As I've mentioned before, the RSA is developing a site where its 27,000 members can work with each other on civic innovation projects, which comes down to Doing Good Things from tackling climate change to supporting prison learning, or encouraging greater participation in the arts. It's something the Royal Society for the encouragement of Arts, Manufactures & Commerce has been fostering for over 250 years and chief executive Matthew Taylor is determined to give these endeavours a big push using social media, collaborative working, development of collective intelligence and other fashionably 21st century approaches. It's pretty challenging.
One of the issues this raises is whether to do the traditional organisational thing and put these online activities behind a members-only login, or risk giving away some goodies (and exposing your work to worldwide attention) by joining other people on the Net. I think civic innovation can only work outside the login, because of the collaborations needed. On the other hand, if you are focussed on selling membership services a walled garden approach may be appropriate. Or you can have a mix of open-closed, public-private.
I was rehearsing these arguments with another RSA member the other day and she maintained quite strongly that while she saw the point I was making about collaborations, these depended on the development of shared understanding and trust. This could best take place within a community, and communities need some boundaries. That community might be an organisation, or people with a set of shared interests.
A few years back I might have agreed, but since then I've been blogging a lot, joining social networks, and have ended up with a lot of online relationships around issues of engagement, facilitation, organisational development and social media. From the work fellow bloggers put up in public, the conversations we have, and the endorsement of other people that I trust, I've got to the point where I would happily not only ask some of these new friends for their advice but also do a project together. It has already happened quite a bit.
If I walk into the bar of the RSA I know the other people are members or their guests ... but I don't know whether they would welcome me striking up a conversation, and whether they may turn out to be stimulating company or a bit of a bore. If I follow someone blogging I get a sense of their interests and values, not only from their own content but the comments of other people online that I may know. I feel more sense of community with my blogging friends than I do most RSA members because the possibility of relationship is more visible.
OK, I know here's nothing like a good face-to-face conversation to get to know someone, and the best connections come from a mix of online-offline, phone, texting and so-one. The RSA is exploring that mix and last year ran a terrific one-day open space event to kick the whole process off.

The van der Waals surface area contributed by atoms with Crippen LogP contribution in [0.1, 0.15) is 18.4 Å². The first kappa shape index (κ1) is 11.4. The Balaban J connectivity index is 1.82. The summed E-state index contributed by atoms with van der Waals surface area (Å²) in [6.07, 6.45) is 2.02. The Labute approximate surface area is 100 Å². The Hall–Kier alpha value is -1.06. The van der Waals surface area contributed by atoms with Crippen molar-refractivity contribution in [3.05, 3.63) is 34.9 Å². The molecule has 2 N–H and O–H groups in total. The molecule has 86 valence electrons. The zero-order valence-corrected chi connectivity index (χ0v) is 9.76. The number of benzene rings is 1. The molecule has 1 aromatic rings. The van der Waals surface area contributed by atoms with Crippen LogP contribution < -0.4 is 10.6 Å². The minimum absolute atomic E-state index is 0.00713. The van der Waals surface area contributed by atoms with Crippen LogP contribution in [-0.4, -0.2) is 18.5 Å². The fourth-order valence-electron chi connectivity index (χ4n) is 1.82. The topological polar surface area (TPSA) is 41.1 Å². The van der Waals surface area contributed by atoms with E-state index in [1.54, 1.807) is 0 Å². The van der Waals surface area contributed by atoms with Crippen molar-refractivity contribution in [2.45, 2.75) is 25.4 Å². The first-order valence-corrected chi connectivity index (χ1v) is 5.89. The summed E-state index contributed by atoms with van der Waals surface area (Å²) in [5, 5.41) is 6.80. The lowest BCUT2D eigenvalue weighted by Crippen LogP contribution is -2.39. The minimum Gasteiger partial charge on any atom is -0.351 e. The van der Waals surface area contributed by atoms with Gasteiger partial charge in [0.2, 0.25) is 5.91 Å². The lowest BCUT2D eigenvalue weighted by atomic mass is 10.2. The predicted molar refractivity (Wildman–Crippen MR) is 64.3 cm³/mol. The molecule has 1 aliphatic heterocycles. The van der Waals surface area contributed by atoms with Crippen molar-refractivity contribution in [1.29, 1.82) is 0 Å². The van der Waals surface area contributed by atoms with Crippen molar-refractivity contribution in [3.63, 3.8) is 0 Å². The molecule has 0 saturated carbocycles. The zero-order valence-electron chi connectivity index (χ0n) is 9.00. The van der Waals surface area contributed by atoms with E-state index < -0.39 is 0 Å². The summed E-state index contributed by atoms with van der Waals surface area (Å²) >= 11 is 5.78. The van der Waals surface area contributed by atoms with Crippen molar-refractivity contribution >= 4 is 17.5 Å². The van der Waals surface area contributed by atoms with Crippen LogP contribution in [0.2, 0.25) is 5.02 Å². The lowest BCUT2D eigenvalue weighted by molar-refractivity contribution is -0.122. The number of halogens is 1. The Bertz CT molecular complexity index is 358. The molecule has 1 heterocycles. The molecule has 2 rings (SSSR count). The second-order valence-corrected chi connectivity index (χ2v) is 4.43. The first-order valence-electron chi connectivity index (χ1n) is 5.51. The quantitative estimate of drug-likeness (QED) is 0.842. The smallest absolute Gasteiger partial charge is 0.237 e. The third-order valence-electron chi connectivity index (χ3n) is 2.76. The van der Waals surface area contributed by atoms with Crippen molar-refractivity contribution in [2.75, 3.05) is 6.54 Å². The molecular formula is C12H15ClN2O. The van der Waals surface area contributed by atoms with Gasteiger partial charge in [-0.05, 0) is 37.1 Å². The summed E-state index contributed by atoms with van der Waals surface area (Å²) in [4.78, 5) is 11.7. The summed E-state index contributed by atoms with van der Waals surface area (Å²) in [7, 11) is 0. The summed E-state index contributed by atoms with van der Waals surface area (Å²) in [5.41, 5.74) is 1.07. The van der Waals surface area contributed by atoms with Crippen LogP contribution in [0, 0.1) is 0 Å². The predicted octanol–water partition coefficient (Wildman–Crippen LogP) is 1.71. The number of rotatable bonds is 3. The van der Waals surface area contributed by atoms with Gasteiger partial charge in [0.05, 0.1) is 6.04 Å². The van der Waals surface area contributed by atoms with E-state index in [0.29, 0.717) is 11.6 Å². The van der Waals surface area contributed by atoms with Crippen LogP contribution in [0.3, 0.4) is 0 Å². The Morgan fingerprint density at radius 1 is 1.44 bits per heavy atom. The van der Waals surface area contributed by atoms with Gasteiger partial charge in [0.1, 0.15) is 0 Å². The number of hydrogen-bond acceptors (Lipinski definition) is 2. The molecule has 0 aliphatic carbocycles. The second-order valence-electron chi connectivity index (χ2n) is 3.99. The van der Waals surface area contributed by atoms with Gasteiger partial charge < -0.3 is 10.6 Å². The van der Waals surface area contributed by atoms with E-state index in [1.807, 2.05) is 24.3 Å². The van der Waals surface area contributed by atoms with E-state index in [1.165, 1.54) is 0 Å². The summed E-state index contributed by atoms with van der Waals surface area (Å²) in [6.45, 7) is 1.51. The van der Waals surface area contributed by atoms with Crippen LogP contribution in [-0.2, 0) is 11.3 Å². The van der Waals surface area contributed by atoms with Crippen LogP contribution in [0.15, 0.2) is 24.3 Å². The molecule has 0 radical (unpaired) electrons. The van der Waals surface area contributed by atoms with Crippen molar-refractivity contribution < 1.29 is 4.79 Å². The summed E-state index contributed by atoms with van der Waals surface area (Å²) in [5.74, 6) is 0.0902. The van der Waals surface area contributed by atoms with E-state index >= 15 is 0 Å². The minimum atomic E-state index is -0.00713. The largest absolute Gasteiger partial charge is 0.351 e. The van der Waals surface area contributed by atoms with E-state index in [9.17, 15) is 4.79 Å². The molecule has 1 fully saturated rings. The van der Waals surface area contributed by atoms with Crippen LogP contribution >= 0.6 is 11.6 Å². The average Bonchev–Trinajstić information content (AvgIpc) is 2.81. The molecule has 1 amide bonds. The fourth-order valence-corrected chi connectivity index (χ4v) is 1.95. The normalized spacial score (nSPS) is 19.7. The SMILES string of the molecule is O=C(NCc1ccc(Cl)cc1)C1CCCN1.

However, there is a danger that if you don't spend much time online and experience the potential of online networking, you may jump to a traditional bounded community solution and - perhaps as director of an organisation - instruct your web developers to put all the good stuff behind a login. You end up inluencing the open or closed, sharing or not sharing culture of your organisation by the architecture of your technology, probably without realising what you are doing. I hope Matthew Taylor doesn't do that; discussions are still under way.
What's needed, in my view, is a better way of understanding what it is to be an individual or organisation in many different places, using a mix of different media appropriate to the situation, and forming relationships that may be short-term of long-term. Belonging is becoming a rather complex business ... and so is community ... and so is membership. It's no longer one place, it is distributed.
Fortunately my friend Ed Mitchell is a not only a great online and workshop facilitator, he also spends the time needed to think all this through at both practical and theoretical level. He shares it on his blog, and recently wrote a couple of terrific posts on the issues. He's dealt with both three types of community (archive link) - centralised, de-centralise and distributed - and also the challenges of facilitating them (archive link). He writes:
With the advent of blogs and other personal tools, people don’t need to converge in centralised communities owned and maintained by publishers or associations or other bodies; they can build their own. Likewise, Social networking, focused around the individual rather than the community, has taken off and given individuals far more control over their public/private divide (although most social networking sites are still ‘walled gardens’).
Also, there has been a cultural move away from identifying oneself as part of a ‘community’ - it’s all about networks and enlightened self-interest at the moment. This will swing back in a while; a middle ground will be found once the community spaces have made their boundaries more porous and learnt to allow a bit more individualism, third party applications, and more gaming/social networking practices in.
I really urge you to read both posts, and watch out for more on this from Ed. I'm looking forward to working together on our project about Re-inventing membership.
Who will decide on "open" - and how? - on the OpenRSA blog
2008, here we come. Where next for RSA networks by Sophia Paker